- 6 Ways to Ensure You’ll Have Enough Money in Retirement
- Pop Quiz: Can You Profit When Stocks Fall?
- Cold Is Coming: 10 Ways to Winterproof Right Now
- Is Student Loan Debt Really Delaying Homeownership?
- A Simple Way to Invest Your Retirement Savings
- 14 Creative Ways to Date When Money’s Tight
- Pop Quiz: Does an Airline Have to Put You Up in a Hotel When Your Flight is Canceled?
- Dentists’ Tricks of the Trade: Don’t Get Drilled by Dental Bills
Even while our nation’s real estate downturn is still unfolding, there’s been lots of talk about how to prevent a repeat in the future. But, proposals like the billion dollar bailout of brokers Fannie Mae and Freddie Mac aren’t enough… a drastic overhaul of the mortgage system is needed. Step one, remove the temptation for appraisers to inflate home appraisals, typically used to allow lenders to lend too much and borrowers to borrow too much.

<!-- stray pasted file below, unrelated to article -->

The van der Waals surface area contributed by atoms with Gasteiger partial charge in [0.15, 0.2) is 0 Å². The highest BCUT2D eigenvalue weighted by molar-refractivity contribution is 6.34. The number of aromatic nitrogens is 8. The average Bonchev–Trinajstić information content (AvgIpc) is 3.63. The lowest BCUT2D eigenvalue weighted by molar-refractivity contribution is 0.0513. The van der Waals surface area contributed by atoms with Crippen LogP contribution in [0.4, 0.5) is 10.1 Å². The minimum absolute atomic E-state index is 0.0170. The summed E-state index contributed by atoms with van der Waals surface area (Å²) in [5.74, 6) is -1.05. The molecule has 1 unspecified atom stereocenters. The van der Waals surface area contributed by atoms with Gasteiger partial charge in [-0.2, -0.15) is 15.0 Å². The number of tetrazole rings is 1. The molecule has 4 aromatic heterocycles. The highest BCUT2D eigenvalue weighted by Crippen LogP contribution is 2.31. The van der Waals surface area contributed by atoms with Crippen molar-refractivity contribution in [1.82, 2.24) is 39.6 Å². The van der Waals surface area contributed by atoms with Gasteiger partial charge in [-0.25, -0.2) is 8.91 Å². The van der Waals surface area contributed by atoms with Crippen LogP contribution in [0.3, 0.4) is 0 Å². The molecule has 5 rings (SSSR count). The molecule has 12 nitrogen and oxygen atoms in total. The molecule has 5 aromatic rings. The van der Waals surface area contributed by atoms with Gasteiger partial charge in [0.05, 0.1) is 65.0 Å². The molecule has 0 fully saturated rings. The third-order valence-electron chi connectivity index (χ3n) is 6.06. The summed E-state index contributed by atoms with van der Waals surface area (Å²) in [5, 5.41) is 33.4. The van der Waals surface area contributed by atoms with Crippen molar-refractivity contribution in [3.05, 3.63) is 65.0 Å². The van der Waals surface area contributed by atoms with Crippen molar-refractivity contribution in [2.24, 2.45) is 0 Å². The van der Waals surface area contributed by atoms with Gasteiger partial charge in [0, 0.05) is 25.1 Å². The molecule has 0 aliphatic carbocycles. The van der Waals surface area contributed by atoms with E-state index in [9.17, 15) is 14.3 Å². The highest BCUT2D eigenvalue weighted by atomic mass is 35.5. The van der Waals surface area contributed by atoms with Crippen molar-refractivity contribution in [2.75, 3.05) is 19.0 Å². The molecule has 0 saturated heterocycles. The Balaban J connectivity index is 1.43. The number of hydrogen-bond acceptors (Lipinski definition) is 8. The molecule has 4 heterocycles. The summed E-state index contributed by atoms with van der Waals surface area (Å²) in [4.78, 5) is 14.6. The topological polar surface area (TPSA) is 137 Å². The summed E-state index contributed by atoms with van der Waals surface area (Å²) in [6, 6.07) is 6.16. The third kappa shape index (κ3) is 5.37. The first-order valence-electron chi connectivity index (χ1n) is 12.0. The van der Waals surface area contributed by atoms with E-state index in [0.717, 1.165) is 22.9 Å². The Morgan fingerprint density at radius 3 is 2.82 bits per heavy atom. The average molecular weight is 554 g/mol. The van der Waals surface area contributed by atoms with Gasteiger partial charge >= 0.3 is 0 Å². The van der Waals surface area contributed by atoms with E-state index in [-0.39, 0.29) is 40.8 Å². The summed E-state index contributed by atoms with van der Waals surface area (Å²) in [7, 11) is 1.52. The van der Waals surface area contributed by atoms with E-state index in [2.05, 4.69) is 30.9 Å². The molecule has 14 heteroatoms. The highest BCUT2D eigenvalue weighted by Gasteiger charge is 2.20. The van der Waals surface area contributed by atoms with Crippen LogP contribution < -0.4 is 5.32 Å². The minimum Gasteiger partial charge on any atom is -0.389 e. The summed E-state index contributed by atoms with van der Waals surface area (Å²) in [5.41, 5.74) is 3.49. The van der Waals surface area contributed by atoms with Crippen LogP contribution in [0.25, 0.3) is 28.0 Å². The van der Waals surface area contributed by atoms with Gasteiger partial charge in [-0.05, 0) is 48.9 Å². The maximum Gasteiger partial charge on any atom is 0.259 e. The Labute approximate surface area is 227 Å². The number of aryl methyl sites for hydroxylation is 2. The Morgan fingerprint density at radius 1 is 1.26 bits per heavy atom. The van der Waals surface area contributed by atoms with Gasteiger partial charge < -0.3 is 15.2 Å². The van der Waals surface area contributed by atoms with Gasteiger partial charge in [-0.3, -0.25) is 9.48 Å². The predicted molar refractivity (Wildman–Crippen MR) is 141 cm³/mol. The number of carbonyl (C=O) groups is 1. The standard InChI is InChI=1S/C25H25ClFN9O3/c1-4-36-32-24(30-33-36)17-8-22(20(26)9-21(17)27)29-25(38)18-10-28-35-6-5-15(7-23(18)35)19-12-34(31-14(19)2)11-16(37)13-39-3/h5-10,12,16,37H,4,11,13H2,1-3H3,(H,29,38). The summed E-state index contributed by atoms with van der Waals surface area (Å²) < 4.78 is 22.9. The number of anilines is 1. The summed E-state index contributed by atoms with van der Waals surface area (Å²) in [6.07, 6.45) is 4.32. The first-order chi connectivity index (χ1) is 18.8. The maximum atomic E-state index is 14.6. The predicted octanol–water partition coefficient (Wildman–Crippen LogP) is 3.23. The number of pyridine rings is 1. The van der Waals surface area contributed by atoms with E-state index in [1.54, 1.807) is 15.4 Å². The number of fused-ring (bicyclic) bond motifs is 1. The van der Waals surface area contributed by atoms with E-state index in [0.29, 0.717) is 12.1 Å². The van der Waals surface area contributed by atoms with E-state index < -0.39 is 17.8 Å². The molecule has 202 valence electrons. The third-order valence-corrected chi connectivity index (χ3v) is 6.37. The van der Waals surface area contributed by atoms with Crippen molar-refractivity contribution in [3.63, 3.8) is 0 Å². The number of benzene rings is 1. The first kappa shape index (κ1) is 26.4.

The problem? A lender/borrower will simply ask an appraiser to “get to” a certain price on the home. If the appraiser can’t do it, the lender/borrower goes to a different appraiser who will. Obviously, this yields less than accurate appraisals.
The proposal? Fannie Mae and Freddie Mac have proposed a new “code of conduct.” Inside are provisions that will keep lenders and mortgage brokers from paying appraisers (so they can’t influence price). Instead, the lender would pay an outside management company which will handle the appraisers.
A solution? Not quite. Instead of a lender paying an appraiser, we’ll see a lender paying a management company, which then pays the appraiser. These management companies will still want to hire appraisers likely to appraise for the price desired. So how does this solve anything?